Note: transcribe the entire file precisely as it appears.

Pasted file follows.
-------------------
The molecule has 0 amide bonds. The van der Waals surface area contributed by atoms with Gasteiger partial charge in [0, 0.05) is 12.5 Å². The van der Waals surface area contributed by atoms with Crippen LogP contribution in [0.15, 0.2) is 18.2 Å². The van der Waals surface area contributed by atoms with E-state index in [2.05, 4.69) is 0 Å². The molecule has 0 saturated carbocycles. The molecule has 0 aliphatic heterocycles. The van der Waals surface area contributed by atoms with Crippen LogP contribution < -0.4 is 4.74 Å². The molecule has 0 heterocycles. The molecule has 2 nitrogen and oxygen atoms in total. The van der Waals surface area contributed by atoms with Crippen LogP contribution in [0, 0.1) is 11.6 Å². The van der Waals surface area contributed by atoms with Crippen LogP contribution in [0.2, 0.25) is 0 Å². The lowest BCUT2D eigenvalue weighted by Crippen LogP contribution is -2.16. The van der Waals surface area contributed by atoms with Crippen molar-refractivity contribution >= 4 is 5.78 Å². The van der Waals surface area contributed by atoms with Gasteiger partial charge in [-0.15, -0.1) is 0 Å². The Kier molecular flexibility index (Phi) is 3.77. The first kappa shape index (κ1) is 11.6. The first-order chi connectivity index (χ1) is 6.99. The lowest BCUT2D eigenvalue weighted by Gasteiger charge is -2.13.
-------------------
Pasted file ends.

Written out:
The molecule has 0 amide bonds. The van der Waals surface area contributed by atoms with Gasteiger partial charge in [0, 0.05) is 12.5 Å². The van der Waals surface area contributed by atoms with Crippen LogP contribution in [0.15, 0.2) is 18.2 Å². The van der Waals surface area contributed by atoms with E-state index in [2.05, 4.69) is 0 Å². The molecule has 0 saturated carbocycles. The molecule has 0 aliphatic heterocycles. The van der Waals surface area contributed by atoms with Crippen LogP contribution < -0.4 is 4.74 Å². The molecule has 0 heterocycles. The molecule has 2 nitrogen and oxygen atoms in total. The van der Waals surface area contributed by atoms with Crippen LogP contribution in [0, 0.1) is 11.6 Å². The van der Waals surface area contributed by atoms with Crippen LogP contribution in [0.2, 0.25) is 0 Å². The lowest BCUT2D eigenvalue weighted by Crippen LogP contribution is -2.16. The van der Waals surface area contributed by atoms with Crippen molar-refractivity contribution >= 4 is 5.78 Å². The van der Waals surface area contributed by atoms with Gasteiger partial charge in [-0.15, -0.1) is 0 Å². The Kier molecular flexibility index (Phi) is 3.77. The first kappa shape index (κ1) is 11.6. The first-order chi connectivity index (χ1) is 6.99. The lowest BCUT2D eigenvalue weighted by Gasteiger charge is -2.13.